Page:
Varnishing

 

 

 

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Varnishing

 

Not only does varnishing helps protect the finished paint work, but it can also enhance the colours. Personally I have always dreaded varnishing models, because it can go horribly wrong. I have read many pieces on what to use and why method A always works and method B never works, but I think the results are as much down to environment as they are the method and materials. So that said, this is what works for me, it might work for you or it might not.

 

After finishing the model and checking it over I leave it in a cupboard for at least 24 hours, longer if I have used washes. This allows the paint to dry totally. The most important part is to protect the model from dust during this phase, but if they are in a sealed container they won’t dry out properly. If dust is a major issue then I would suggest placing an inverted cardboard box over the models to try and shield them a bit.

 

Once the models are dry apply a coat of Humbrol Gloss varnish, thinned by adding about 10% White Spirit. As always its better to apply two thin coats rather than 1 thick one. If you apply varnish to thickly then it won’t set properly, meaning you might as well not have applied it in the first place. Leave the model in a well ventilated but dust free place to dry, it should be touch dry in 15 to 30 minutes, but it needs to be left for at least 24 hours to properly dry.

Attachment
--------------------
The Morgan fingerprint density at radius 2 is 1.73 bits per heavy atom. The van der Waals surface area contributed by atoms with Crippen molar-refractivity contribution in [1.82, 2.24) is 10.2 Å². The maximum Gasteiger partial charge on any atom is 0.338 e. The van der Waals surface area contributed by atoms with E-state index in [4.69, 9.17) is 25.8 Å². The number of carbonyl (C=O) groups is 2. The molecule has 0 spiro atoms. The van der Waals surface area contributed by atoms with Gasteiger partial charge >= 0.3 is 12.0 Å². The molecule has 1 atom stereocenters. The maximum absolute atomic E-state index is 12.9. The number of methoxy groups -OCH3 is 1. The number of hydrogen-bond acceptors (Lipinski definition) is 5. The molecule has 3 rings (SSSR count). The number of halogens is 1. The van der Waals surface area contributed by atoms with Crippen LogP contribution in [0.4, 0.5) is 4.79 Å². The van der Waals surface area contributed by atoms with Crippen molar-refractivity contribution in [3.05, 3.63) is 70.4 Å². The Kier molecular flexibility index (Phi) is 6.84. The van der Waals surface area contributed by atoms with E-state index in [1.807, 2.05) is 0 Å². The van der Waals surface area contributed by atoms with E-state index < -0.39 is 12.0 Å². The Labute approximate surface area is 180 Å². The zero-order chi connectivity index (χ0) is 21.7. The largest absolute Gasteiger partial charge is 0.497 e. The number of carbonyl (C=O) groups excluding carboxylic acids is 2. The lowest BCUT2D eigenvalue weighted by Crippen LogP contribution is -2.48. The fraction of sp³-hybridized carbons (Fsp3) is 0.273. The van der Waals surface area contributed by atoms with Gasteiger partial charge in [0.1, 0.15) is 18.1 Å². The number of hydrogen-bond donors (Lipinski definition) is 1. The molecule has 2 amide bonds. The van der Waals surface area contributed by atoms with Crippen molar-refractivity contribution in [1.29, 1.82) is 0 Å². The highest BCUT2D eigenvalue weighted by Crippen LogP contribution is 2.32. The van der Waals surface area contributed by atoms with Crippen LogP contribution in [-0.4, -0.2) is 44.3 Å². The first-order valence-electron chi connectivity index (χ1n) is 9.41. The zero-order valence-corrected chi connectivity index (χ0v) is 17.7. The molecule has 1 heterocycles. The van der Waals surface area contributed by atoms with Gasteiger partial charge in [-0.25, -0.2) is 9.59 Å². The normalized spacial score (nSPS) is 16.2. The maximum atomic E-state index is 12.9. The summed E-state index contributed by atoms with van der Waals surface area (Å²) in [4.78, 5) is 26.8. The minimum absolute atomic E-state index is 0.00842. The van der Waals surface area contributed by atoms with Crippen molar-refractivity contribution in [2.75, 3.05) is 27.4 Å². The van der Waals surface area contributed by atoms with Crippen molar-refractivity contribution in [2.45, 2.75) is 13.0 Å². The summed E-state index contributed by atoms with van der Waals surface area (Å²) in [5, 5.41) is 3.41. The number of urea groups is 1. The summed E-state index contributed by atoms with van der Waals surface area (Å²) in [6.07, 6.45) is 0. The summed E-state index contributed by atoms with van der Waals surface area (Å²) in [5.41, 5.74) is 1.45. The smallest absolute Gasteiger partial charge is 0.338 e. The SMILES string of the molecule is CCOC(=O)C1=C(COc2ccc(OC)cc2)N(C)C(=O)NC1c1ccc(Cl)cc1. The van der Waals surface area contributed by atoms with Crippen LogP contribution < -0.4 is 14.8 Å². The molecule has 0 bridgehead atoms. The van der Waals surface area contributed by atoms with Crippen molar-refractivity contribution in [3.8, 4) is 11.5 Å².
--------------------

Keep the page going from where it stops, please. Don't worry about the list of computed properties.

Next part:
Then apply a coat of Daler~Rowney Soluble Matt Varnish. Again this wants to be thinned by adding white spirit. It needs to be a bit thinner than the gloss varnish and applied to about the same thickness as a normal layer of paint. When the varnish first goes on it is very glossy, but as it dries it becomes more matt. It takes about 24 hours to become fully matt, but you should know after about 30 minutes if it is going to need a second coat.

 

My method involves some superstitions and is not based on scientific principles, it works for me and I’m sticking to it. I understand that gloss and matt varnish are the same hardness, the only significant difference being that the matt varnish has matting agent added. However I can’t bring my self to apply matt varnish directly onto a model, because of an incident that happened some years ago when I trashed a squad of 20 models by applying matt varnish without gloss, they all turned white. Now I know that this was more likely to be a dodgy tin of varnish, or not leaving the paint to dry, but I still can’t risk it.

 

Sometimes is possible for models to develop glossy patches after they have been touched, this is usually oils from the skin rather than the matt varnish rubbing off.